As part of the NNSA study, Livermore scientists used some of the most accurate instruments in the world to measure the microstructural, physical, and chemical properties of plutonium and its alloys. In dynamic experiments such as gas-gun tests and static studies using diamond anvil cells (DACs), they examined how radioactive decay affects plutonium’s structure, phase stability, and equation of state (EOS). They also measured the element’s density and volume with unprecedented accuracy and reviewed data from past nuclear tests.
Advanced computational models of weapons physics and theoretical studies helped researchers design the experiments and provided data to complement the experimental results. In addition, calculations of design sensitivity determined the extent to which aging pits would affect performance of different weapon systems decades from today. By combining experimental and computational resources, scientists working on the NNSA study derived the most accurate estimates ever obtained for pit lifetimes.

Plutonium Grudgingly Reveals Its Secrets

In 1941, Glenn Seaborg, Edwin McMillan, Joseph Kennedy, and Arthur Wahl synthesized plutonium, element 94, in a cyclotron at the University of California at Berkeley. Since then, scientists have identified 21 plutonium radioisotopes. The most stable isotopes are plutonium-244, with a half-life of 80.8 million years; plutonium-242, with a half-life of 373,300 years; and plutonium-239—the isotope of greatest interest—with a half-life of 24,110 years.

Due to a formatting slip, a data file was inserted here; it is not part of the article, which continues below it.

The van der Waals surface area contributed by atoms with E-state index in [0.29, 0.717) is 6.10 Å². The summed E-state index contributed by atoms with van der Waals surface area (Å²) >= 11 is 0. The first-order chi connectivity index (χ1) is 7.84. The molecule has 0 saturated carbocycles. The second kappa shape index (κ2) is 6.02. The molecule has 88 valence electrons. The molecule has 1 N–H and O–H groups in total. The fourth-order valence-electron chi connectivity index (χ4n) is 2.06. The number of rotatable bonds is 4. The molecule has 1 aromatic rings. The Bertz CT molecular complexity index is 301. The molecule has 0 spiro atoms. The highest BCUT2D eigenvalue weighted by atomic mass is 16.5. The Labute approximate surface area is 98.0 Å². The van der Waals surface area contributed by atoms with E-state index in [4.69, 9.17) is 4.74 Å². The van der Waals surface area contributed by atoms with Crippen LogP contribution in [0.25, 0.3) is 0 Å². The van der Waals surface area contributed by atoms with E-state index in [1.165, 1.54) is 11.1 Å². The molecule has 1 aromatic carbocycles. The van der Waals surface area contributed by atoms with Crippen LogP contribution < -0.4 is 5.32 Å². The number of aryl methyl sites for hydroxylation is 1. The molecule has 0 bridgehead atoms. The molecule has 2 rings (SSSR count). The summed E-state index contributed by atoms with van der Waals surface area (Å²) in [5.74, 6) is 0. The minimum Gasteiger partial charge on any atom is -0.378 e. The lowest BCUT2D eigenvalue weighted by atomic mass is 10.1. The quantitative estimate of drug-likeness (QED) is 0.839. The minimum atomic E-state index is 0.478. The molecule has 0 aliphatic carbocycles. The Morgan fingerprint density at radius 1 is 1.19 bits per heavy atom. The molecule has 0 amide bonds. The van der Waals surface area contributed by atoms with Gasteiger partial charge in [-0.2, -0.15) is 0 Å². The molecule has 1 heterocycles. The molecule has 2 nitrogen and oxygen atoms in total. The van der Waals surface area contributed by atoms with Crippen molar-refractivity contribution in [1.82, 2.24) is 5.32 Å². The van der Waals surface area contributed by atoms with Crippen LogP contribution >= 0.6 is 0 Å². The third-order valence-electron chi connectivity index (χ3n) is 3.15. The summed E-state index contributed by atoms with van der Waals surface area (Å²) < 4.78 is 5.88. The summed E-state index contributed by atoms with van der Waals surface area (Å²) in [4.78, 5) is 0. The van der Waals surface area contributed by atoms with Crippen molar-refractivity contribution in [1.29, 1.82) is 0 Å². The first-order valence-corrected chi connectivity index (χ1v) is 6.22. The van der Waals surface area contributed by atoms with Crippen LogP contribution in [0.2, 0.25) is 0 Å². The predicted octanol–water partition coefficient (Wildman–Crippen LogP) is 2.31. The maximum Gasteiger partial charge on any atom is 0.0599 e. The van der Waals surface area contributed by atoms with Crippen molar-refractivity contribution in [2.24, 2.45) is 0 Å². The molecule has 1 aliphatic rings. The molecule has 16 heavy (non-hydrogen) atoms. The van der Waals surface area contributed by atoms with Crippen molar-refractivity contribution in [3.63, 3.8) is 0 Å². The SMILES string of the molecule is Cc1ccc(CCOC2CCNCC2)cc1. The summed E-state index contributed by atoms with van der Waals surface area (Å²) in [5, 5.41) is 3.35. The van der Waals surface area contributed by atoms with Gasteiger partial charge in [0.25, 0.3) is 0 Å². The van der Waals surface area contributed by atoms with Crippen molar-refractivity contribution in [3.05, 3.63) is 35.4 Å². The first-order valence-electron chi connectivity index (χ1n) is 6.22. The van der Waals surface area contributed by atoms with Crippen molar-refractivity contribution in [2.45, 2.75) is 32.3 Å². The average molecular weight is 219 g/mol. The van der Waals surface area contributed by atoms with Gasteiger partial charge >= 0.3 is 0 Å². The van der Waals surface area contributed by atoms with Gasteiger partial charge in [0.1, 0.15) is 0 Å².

When plutonium-239 undergoes fission, the nucleus releases enormous energy. One kilogram of this metal is equivalent to about 22 million kilowatt-hours of heat energy. When detonated, it produces an explosion equal to about 4 kilotons of chemical explosives.
Plutonium is part of a series of 14 radioactive elements called the actinides, which all contain electrons in an outer shell called 5f. Plutonium’s complexity derives from its position in the periodic table: the transition point at which 5f electrons change from forming bonds with other elements to being chemically inert.
Scientists consider plutonium the most perplexing element in existence. It joins with virtually every other element to make compounds, complexes, or alloys and forms up to 12 chemical bonds to molecules in solution, something no other element can do. Plutonium-239 goes through six solid-state phase transformations, more than any other element. Large volume and density changes occur as it transitions through these six phases to its liquid state at 640°C. Under pressure, it also exhibits a seventh phase.
An atom of plutonium-239 spontaneously decays into a doubly charged helium nucleus (alpha particle) and a uranium-235 ion. The uranium-235 atom has an initial kinetic energy of about 85 kiloelectronvolts. Before this atom comes to rest, it dislodges thousands of other plutonium atoms from their normal positions in the crystal lattice, thereby creating a large collision cascade. The alpha particle, which has an energy of 5 megaelectronvolts, travels farther. However, because it is relatively small, it creates fewer lattice defects.
Within 200 nanoseconds, about 90 percent of these displaced atoms return to a normal lattice position, a process called self-healing. If a defect does not self-heal, the lattice may have with vacancies, where atoms are missing, and interstitial atoms, where atoms are squeezed between other regularly spaced atoms. On average, each atom of plutonium is displaced once every 10 years.
After the alpha particle comes to rest in the lattice, it attracts two electrons from its surroundings to become a helium atom. This process creates about 29 helium atoms per year for every 1 million atoms of plutonium. The aggregation of helium atoms causes helium bubbles to form. Over many decades, this accumulation of helium becomes substantial, although bubbles stop growing once their diameter reaches about 1.4 nanometers. Why bubbles do not continue to expand is one of many questions that remain to be explained about this most mysterious of elements.